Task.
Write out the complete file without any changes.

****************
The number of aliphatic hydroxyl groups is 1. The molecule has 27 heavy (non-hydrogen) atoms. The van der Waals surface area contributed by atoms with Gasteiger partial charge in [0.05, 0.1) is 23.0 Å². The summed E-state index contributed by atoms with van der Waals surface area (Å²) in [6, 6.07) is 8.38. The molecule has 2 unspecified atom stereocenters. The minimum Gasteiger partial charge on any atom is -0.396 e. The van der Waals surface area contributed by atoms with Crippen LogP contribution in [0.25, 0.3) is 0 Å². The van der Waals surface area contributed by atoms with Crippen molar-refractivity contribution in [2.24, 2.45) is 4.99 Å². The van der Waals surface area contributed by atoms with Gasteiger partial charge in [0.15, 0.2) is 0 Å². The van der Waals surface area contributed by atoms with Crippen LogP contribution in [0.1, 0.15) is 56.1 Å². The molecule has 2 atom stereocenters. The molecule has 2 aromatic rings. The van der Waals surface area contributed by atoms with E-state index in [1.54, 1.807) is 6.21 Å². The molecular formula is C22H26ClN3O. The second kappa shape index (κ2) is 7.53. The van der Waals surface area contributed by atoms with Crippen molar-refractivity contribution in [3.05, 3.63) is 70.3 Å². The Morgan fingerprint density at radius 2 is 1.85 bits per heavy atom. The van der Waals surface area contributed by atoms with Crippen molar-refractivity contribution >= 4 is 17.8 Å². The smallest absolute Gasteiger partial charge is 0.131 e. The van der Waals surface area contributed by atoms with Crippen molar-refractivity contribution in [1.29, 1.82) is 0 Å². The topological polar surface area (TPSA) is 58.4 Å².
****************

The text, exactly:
The number of aliphatic hydroxyl groups is 1. The molecule has 27 heavy (non-hydrogen) atoms. The van der Waals surface area contributed by atoms with Gasteiger partial charge in [0.05, 0.1) is 23.0 Å². The summed E-state index contributed by atoms with van der Waals surface area (Å²) in [6, 6.07) is 8.38. The molecule has 2 unspecified atom stereocenters. The minimum Gasteiger partial charge on any atom is -0.396 e. The van der Waals surface area contributed by atoms with Crippen LogP contribution in [0.25, 0.3) is 0 Å². The van der Waals surface area contributed by atoms with Crippen molar-refractivity contribution in [2.24, 2.45) is 4.99 Å². The van der Waals surface area contributed by atoms with Gasteiger partial charge in [0.15, 0.2) is 0 Å². The van der Waals surface area contributed by atoms with Crippen LogP contribution in [0.1, 0.15) is 56.1 Å². The molecule has 2 atom stereocenters. The molecule has 2 aromatic rings. The van der Waals surface area contributed by atoms with E-state index in [1.54, 1.807) is 6.21 Å². The molecular formula is C22H26ClN3O. The second kappa shape index (κ2) is 7.53. The van der Waals surface area contributed by atoms with Crippen molar-refractivity contribution in [3.05, 3.63) is 70.3 Å². The Morgan fingerprint density at radius 2 is 1.85 bits per heavy atom. The van der Waals surface area contributed by atoms with Crippen molar-refractivity contribution >= 4 is 17.8 Å². The smallest absolute Gasteiger partial charge is 0.131 e. The van der Waals surface area contributed by atoms with Crippen molar-refractivity contribution in [1.29, 1.82) is 0 Å². The topological polar surface area (TPSA) is 58.4 Å².